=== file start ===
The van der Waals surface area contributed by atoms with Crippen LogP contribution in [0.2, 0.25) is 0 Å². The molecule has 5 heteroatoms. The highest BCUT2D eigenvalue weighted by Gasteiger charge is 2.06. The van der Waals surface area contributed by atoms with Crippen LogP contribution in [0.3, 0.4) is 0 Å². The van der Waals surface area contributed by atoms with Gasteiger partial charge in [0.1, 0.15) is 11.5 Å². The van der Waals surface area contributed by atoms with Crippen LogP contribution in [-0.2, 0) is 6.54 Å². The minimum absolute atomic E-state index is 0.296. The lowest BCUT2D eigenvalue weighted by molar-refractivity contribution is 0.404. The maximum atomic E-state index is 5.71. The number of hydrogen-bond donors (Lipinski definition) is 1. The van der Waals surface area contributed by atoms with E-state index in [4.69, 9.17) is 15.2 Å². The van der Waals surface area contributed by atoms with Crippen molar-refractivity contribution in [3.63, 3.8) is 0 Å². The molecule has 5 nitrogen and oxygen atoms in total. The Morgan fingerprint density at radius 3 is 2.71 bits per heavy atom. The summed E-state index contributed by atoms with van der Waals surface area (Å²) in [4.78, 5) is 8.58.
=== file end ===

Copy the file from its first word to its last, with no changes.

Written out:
The van der Waals surface area contributed by atoms with Crippen LogP contribution in [0.2, 0.25) is 0 Å². The molecule has 5 heteroatoms. The highest BCUT2D eigenvalue weighted by Gasteiger charge is 2.06. The van der Waals surface area contributed by atoms with Crippen LogP contribution in [0.3, 0.4) is 0 Å². The van der Waals surface area contributed by atoms with Gasteiger partial charge in [0.1, 0.15) is 11.5 Å². The van der Waals surface area contributed by atoms with Crippen LogP contribution in [-0.2, 0) is 6.54 Å². The minimum absolute atomic E-state index is 0.296. The lowest BCUT2D eigenvalue weighted by molar-refractivity contribution is 0.404. The maximum atomic E-state index is 5.71. The number of hydrogen-bond donors (Lipinski definition) is 1. The van der Waals surface area contributed by atoms with E-state index in [4.69, 9.17) is 15.2 Å². The van der Waals surface area contributed by atoms with Crippen molar-refractivity contribution in [3.63, 3.8) is 0 Å². The molecule has 5 nitrogen and oxygen atoms in total. The Morgan fingerprint density at radius 3 is 2.71 bits per heavy atom. The summed E-state index contributed by atoms with van der Waals surface area (Å²) in [4.78, 5) is 8.58.